“How are you holding up?”
When I received this text from an old friend, I found myself, as many of us have since the arrival of COVID-19, searching for a response somewhere between “honestly? Miserable” and the once common-place, but now obviously dishonest, “fine.”
I opted for somewhat filtered honesty, “We’re doing OK, I’m struggling with distance learning and everyone being cooped up all day, and it’s killing me that this is robbing Little Bit of her kindergarten year, but we’re adjusting to our new normal. How are you doing?”
The iMessage ellipses appeared and disappeared as her response came slow and uncertain. “I'm sure that’s sad, but at least your kids are healthy! Maybe you could try doing some crafts? And I’m good. I'm just doing my best to ignore people's trivial complaints.”
I blinked. Her response felt like a rebuke for something I hadn’t meant to do. Had I been complaining? I had only meant to respond honestly, but these days, being honest and complaining look a lot alike. So maybe I had complained, but also, maybe moms should be allowed to complain without redirection right now.
My immediate reaction to my friend's text included thinking a lot of very unkind thoughts about her as a person. Like, “I’ve been a mother for nine years, I know about crafts, *sshole!” and “of course you don’t get it, you don’t have any kids!” But as my anger subsided, I realized I didn’t feel offended, I simply felt hurt.
I unpacked what her words meant to me. I read her reminder that “at least my kids are healthy” as a reprimand for sending a text that hadn’t demonstrated enough gratitude for my children’s lives.
If I were to perpetually demonstrate my gratitude for my children’s health and ongoing lives, I would spend my life on my knees, tears streaming down my cheeks, screaming at the sky, 'Thank you, thank you, thank you!'
When I told my friend how I read her text, she told me that wasn't how she meant it. I’m sure there was a level of neuroticism in my interpretation, but also, the implication underlying the constant pressure to be positive is something most mothers are familiar with, and in the wake of our lives being turned upside down, it’s something that I am done tolerating.
For the record, if I were to perpetually demonstrate my gratitude for my children’s health and ongoing lives, I would spend my life on my knees, tears streaming down my cheeks, screaming at the sky, “Thank you, thank you, thank you!” But that’s unreasonable. Instead I have to parent. I have to continue to break up my children’s fights, kiss their owwies, and admire their creativity (because, of course, we do crafts!), install yet another distance learning app, give them hugs even as I explain for the 168th time, through my own tears, why we can’t visit their grandparents. I have to make them dinner, make them bathe, clean up a house that hasn’t had a break from its inhabitants for months.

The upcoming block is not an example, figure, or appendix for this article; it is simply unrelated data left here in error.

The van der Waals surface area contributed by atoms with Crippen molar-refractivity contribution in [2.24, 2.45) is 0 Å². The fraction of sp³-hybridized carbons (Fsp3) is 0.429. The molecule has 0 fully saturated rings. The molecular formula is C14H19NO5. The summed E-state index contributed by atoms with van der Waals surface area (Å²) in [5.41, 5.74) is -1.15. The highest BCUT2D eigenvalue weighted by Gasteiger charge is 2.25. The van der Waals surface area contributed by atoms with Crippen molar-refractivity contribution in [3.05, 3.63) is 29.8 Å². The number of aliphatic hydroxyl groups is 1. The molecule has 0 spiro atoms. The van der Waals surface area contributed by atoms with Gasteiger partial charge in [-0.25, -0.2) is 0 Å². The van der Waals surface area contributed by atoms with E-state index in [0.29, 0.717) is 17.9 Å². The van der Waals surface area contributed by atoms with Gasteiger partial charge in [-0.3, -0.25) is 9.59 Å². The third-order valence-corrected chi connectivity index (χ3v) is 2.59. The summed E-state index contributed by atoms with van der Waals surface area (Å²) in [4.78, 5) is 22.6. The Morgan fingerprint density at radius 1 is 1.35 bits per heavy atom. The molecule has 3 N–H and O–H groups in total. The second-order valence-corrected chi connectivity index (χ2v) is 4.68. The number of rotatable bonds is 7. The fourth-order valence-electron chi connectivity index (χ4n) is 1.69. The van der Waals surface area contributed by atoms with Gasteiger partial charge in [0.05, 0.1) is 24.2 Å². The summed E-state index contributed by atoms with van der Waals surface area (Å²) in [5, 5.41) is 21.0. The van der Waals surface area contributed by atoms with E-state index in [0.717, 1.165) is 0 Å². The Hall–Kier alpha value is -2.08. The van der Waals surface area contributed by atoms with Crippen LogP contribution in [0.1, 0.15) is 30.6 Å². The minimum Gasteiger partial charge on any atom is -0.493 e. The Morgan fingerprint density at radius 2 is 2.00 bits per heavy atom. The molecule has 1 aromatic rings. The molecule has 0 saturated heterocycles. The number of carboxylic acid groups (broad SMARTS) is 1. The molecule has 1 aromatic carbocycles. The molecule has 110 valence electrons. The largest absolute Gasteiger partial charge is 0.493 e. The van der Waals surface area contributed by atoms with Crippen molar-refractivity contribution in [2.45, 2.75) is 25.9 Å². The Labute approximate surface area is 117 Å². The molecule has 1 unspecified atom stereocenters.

I know the drill. At least I can give them hugs. At least I have a house to clean. At least we have food to make for dinner. But no amount of reframing my struggles will make them any less hard or unprecedented. And sometimes moms need the opportunity stop the spin and just complain. And by “complain”, I mean the ability to respond honestly to a friend’s “how are you doing?” without judgment.
I understand that my "hard” is another person’s trivial, and my insistence on complaining about my trivial struggles may come across as insensitive to those who have it much worse. But in relationships where we ask “how are you?” with the hopes of receiving a sincere response, I am neither minimizing anyone else’s struggles or exaggerating my own when I give one.
I understand my friend’s impulse to spin my negativity into positivity. Often we hear our loved one’s complaints as requests for help.
I am a white, non-essential but financially secure suburbanite with three healthy children. I claim no monopoly on suffering. There are parents on the frontlines of this pandemic, who, to protect their children from exposure, have had to send their children away without knowing when they’ll be able to safely return. There are parents who have lost their life partners and co-parents to this pandemic, there are parents who have lost their children. I could have it so much worse. The paradoxically hopeful and cruel nature of the human experience is that so could they.
While this truth should incite sensitivity, it shouldn’t oblige us to repress our struggles in relationships where we ought to feel safe.
But I understand my friend’s impulse to spin my negativity into positivity. Often we hear our loved one’s complaints as requests for help, and if they aren’t issues we can fix physically, our response is to offer them advice instead. But while our desire to give our friends assistance is beautiful, I think most of us would admit that’s rarely the response we’d like ourselves.
So, during one of the most universally stressful periods in recent memory, allow me to suggest another gift we can give one another: let’s just listen. Let’s trust one another to find our own silver linings, and instead, offer our shoulders to catch each other’s tears.
Because while I can't speak for mothers everywhere, there are a few things almost all of us can agree on: we absolutely love our kids and we don't need to reminders to be grateful they exist. But because the entirety of our lives are devoted to their service, sometimes we just need some space to complain about it.